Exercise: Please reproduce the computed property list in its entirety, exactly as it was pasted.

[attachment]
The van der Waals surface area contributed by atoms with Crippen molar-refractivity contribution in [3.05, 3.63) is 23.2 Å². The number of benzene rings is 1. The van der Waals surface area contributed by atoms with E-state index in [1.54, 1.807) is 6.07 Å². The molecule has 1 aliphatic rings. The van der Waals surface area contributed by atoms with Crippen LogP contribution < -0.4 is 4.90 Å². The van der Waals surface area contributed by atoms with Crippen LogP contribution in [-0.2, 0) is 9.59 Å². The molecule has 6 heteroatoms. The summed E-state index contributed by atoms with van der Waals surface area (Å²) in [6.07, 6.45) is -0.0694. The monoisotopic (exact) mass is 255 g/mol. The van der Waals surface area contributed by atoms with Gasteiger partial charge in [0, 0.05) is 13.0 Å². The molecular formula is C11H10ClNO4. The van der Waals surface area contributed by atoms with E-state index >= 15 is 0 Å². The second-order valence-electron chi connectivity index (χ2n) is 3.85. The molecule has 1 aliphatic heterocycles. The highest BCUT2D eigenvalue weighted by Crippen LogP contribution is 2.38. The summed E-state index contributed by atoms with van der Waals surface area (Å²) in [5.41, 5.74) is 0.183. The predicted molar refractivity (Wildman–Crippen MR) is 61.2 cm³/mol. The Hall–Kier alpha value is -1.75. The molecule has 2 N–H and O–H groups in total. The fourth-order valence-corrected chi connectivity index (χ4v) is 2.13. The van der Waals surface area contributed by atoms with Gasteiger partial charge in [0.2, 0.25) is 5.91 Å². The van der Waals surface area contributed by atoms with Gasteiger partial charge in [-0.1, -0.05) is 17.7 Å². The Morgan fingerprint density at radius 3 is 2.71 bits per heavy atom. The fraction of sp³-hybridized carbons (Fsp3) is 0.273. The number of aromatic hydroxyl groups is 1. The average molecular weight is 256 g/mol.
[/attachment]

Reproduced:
The van der Waals surface area contributed by atoms with Crippen molar-refractivity contribution in [3.05, 3.63) is 23.2 Å². The number of benzene rings is 1. The van der Waals surface area contributed by atoms with E-state index in [1.54, 1.807) is 6.07 Å². The molecule has 1 aliphatic rings. The van der Waals surface area contributed by atoms with Crippen LogP contribution < -0.4 is 4.90 Å². The van der Waals surface area contributed by atoms with Crippen LogP contribution in [-0.2, 0) is 9.59 Å². The molecule has 6 heteroatoms. The summed E-state index contributed by atoms with van der Waals surface area (Å²) in [6.07, 6.45) is -0.0694. The monoisotopic (exact) mass is 255 g/mol. The van der Waals surface area contributed by atoms with Gasteiger partial charge in [0, 0.05) is 13.0 Å². The molecular formula is C11H10ClNO4. The van der Waals surface area contributed by atoms with E-state index >= 15 is 0 Å². The second-order valence-electron chi connectivity index (χ2n) is 3.85. The molecule has 1 aliphatic heterocycles. The highest BCUT2D eigenvalue weighted by Crippen LogP contribution is 2.38. The summed E-state index contributed by atoms with van der Waals surface area (Å²) in [5.41, 5.74) is 0.183. The predicted molar refractivity (Wildman–Crippen MR) is 61.2 cm³/mol. The Hall–Kier alpha value is -1.75. The molecule has 2 N–H and O–H groups in total. The fourth-order valence-corrected chi connectivity index (χ4v) is 2.13. The van der Waals surface area contributed by atoms with Gasteiger partial charge in [0.2, 0.25) is 5.91 Å². The van der Waals surface area contributed by atoms with Gasteiger partial charge in [-0.1, -0.05) is 17.7 Å². The Morgan fingerprint density at radius 3 is 2.71 bits per heavy atom. The fraction of sp³-hybridized carbons (Fsp3) is 0.273. The number of aromatic hydroxyl groups is 1. The average molecular weight is 256 g/mol.